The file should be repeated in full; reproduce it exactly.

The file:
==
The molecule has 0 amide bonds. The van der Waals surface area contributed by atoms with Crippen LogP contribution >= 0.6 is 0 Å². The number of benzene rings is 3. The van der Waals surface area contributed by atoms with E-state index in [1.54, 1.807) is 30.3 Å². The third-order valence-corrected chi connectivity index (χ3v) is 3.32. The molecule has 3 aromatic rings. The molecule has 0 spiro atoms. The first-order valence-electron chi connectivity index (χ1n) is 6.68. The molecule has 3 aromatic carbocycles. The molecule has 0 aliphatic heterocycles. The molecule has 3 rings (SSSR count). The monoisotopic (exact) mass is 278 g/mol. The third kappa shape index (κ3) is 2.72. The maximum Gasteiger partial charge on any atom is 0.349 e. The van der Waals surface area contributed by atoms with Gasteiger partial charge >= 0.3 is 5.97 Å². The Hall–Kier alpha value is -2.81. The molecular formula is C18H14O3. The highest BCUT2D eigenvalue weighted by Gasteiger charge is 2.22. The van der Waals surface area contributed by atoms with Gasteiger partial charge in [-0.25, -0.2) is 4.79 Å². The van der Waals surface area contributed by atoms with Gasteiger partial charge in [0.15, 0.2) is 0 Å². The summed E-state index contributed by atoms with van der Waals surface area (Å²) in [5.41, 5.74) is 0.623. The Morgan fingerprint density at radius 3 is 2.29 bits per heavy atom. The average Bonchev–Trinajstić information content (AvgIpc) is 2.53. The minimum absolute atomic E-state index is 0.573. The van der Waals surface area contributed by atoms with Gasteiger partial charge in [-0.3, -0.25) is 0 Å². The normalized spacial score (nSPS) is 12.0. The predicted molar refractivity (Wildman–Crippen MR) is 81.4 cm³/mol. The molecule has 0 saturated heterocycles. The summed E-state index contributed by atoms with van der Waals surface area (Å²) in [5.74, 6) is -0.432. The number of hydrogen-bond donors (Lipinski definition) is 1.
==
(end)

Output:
The molecule has 0 amide bonds. The van der Waals surface area contributed by atoms with Crippen LogP contribution >= 0.6 is 0 Å². The number of benzene rings is 3. The van der Waals surface area contributed by atoms with E-state index in [1.54, 1.807) is 30.3 Å². The third-order valence-corrected chi connectivity index (χ3v) is 3.32. The molecule has 3 aromatic rings. The molecule has 0 spiro atoms. The first-order valence-electron chi connectivity index (χ1n) is 6.68. The molecule has 3 aromatic carbocycles. The molecule has 0 aliphatic heterocycles. The molecule has 3 rings (SSSR count). The monoisotopic (exact) mass is 278 g/mol. The third kappa shape index (κ3) is 2.72. The maximum Gasteiger partial charge on any atom is 0.349 e. The van der Waals surface area contributed by atoms with Gasteiger partial charge >= 0.3 is 5.97 Å². The Hall–Kier alpha value is -2.81. The molecular formula is C18H14O3. The highest BCUT2D eigenvalue weighted by Gasteiger charge is 2.22. The van der Waals surface area contributed by atoms with Gasteiger partial charge in [-0.25, -0.2) is 4.79 Å². The van der Waals surface area contributed by atoms with Gasteiger partial charge in [0.15, 0.2) is 0 Å². The summed E-state index contributed by atoms with van der Waals surface area (Å²) in [5.41, 5.74) is 0.623. The Morgan fingerprint density at radius 3 is 2.29 bits per heavy atom. The average Bonchev–Trinajstić information content (AvgIpc) is 2.53. The minimum absolute atomic E-state index is 0.573. The van der Waals surface area contributed by atoms with Gasteiger partial charge in [-0.3, -0.25) is 0 Å². The normalized spacial score (nSPS) is 12.0. The predicted molar refractivity (Wildman–Crippen MR) is 81.4 cm³/mol. The molecule has 0 saturated heterocycles. The summed E-state index contributed by atoms with van der Waals surface area (Å²) in [5.74, 6) is -0.432. The number of hydrogen-bond donors (Lipinski definition) is 1.